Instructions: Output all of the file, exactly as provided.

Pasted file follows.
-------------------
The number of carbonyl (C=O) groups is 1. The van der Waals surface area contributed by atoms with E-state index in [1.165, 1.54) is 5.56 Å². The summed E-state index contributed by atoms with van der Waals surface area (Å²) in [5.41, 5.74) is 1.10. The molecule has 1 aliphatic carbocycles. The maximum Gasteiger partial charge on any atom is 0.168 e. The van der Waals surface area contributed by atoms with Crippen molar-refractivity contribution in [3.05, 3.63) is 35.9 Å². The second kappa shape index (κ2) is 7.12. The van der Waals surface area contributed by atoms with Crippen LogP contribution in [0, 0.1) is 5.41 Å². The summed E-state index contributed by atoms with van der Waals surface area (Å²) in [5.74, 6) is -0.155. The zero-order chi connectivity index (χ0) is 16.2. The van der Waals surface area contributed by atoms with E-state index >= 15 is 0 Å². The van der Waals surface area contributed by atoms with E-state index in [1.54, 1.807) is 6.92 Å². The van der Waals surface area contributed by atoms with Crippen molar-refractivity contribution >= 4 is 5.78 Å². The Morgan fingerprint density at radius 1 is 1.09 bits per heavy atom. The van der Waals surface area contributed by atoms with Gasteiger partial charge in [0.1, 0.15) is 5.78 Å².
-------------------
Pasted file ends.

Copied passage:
The number of carbonyl (C=O) groups is 1. The van der Waals surface area contributed by atoms with E-state index in [1.165, 1.54) is 5.56 Å². The summed E-state index contributed by atoms with van der Waals surface area (Å²) in [5.41, 5.74) is 1.10. The molecule has 1 aliphatic carbocycles. The maximum Gasteiger partial charge on any atom is 0.168 e. The van der Waals surface area contributed by atoms with Crippen molar-refractivity contribution in [3.05, 3.63) is 35.9 Å². The second kappa shape index (κ2) is 7.12. The van der Waals surface area contributed by atoms with Crippen LogP contribution in [0, 0.1) is 5.41 Å². The summed E-state index contributed by atoms with van der Waals surface area (Å²) in [5.74, 6) is -0.155. The zero-order chi connectivity index (χ0) is 16.2. The van der Waals surface area contributed by atoms with E-state index >= 15 is 0 Å². The van der Waals surface area contributed by atoms with E-state index in [1.54, 1.807) is 6.92 Å². The van der Waals surface area contributed by atoms with Crippen molar-refractivity contribution >= 4 is 5.78 Å². The Morgan fingerprint density at radius 1 is 1.09 bits per heavy atom. The van der Waals surface area contributed by atoms with Gasteiger partial charge in [0.1, 0.15) is 5.78 Å².